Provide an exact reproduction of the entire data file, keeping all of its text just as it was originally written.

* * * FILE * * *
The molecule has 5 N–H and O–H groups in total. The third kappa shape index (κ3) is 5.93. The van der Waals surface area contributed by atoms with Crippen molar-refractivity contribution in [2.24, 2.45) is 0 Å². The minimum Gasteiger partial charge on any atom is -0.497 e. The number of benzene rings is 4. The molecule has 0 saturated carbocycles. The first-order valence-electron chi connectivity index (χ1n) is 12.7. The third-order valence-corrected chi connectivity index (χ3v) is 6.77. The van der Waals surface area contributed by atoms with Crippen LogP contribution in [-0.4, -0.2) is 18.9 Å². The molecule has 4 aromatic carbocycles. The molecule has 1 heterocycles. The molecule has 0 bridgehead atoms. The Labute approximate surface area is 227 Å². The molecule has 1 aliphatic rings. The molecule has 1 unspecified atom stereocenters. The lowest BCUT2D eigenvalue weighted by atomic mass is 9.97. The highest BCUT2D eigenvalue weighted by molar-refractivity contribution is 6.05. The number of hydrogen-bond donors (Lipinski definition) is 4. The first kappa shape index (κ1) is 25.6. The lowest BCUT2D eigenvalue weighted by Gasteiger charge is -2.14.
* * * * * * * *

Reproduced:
The molecule has 5 N–H and O–H groups in total. The third kappa shape index (κ3) is 5.93. The van der Waals surface area contributed by atoms with Crippen molar-refractivity contribution in [2.24, 2.45) is 0 Å². The minimum Gasteiger partial charge on any atom is -0.497 e. The number of benzene rings is 4. The molecule has 0 saturated carbocycles. The first-order valence-electron chi connectivity index (χ1n) is 12.7. The third-order valence-corrected chi connectivity index (χ3v) is 6.77. The van der Waals surface area contributed by atoms with Crippen LogP contribution in [-0.4, -0.2) is 18.9 Å². The molecule has 4 aromatic carbocycles. The molecule has 1 heterocycles. The molecule has 0 bridgehead atoms. The Labute approximate surface area is 227 Å². The molecule has 1 aliphatic rings. The molecule has 1 unspecified atom stereocenters. The lowest BCUT2D eigenvalue weighted by atomic mass is 9.97. The highest BCUT2D eigenvalue weighted by molar-refractivity contribution is 6.05. The number of hydrogen-bond donors (Lipinski definition) is 4. The first kappa shape index (κ1) is 25.6. The lowest BCUT2D eigenvalue weighted by Gasteiger charge is -2.14.